Future ghetto funk is the sound of tomorrow
With her signature blue moon-mop of hair, brilliant nails and sparkling shades, Moonchild Sanelly’s look embodies her life philosophy. She is defining herself in her own way. But while her eclectic attire tends to steal the show, she’s about far more than a bold wardrobe. Sanelly is an enterprising musician with a vision for stirring humanitarian conversation. Foreshadowed by her fashion style, her approach to growing interest in serious topics through music is to dress thought-provoking lyrics with ear-opening beats.
Though her present work falls into a genre she calls future ghetto funk, Sanelly’s musical roots are traditional. Growing up in Port Elizabeth, her mother owned a jazz club and her brother was in hip-hop record production. Sanelly’s early attempts at breaking into the music scene were through jazz, but she later found that exploring her own sound was a better way of getting people to appreciate the discussion she hoped to arouse. Her solo journey took her beyond meddling with melodies to amalgamating languages – she now delivers her lyrics through a mixture of isiXhosa and English that she has coined Xhonglish.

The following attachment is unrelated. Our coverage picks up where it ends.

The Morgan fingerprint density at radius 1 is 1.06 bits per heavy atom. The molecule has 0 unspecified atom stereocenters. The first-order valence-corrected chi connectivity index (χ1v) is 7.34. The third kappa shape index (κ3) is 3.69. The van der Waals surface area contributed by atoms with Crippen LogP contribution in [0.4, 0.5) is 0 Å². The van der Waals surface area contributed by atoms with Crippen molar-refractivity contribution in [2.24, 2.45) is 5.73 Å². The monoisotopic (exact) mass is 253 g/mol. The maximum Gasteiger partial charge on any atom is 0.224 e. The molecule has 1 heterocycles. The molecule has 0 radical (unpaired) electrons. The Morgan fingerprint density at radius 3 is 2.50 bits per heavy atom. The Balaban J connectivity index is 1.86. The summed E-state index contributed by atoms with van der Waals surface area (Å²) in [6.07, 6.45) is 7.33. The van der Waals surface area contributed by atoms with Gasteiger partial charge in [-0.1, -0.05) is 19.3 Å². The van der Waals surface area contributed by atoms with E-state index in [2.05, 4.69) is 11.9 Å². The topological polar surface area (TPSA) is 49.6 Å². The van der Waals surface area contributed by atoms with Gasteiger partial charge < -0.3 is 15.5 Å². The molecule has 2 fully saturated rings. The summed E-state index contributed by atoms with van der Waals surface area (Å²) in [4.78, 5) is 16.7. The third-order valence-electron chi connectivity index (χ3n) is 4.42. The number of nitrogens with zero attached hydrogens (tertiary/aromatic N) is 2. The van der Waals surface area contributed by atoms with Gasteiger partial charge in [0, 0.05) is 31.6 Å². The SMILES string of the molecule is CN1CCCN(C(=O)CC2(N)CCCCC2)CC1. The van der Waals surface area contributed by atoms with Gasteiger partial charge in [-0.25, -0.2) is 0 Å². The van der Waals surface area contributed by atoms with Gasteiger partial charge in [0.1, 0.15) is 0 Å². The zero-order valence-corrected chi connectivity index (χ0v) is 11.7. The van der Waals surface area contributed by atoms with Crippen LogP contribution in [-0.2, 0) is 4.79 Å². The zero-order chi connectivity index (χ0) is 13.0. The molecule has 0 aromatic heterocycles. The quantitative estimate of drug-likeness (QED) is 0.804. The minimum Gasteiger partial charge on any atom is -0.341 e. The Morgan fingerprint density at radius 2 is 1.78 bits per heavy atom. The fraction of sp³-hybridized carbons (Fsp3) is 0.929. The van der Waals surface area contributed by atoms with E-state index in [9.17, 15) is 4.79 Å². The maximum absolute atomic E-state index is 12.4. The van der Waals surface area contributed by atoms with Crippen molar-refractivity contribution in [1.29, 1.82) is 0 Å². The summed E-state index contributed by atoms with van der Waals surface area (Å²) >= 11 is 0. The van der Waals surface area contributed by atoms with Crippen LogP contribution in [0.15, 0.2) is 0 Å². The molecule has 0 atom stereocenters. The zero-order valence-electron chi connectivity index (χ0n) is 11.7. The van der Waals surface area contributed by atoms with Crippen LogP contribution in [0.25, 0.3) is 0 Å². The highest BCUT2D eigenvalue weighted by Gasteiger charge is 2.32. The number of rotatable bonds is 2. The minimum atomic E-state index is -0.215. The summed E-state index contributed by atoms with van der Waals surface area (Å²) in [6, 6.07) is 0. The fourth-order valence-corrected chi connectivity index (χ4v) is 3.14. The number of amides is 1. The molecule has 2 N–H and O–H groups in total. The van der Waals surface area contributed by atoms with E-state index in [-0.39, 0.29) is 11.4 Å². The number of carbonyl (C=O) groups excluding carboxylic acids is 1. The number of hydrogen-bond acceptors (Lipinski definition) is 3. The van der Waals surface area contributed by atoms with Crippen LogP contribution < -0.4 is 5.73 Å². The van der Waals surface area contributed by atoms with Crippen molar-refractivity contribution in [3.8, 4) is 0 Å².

Sanelly struggled with anorexia and bulimia as a teenager, an experience that has motivated her to dismantle the stereotype that black people don’t suffer from eating disorders. Through her edgy music the philosophical artist has also addressed broader issues like sexual health and the failings of South Africa’s police service. The success of her songs both locally and abroad is indicative of a generation that is willing to face social ills head on and make change a reality. And the recent political movements sparked by South Africa’s youth suggest that our country is ready to talk.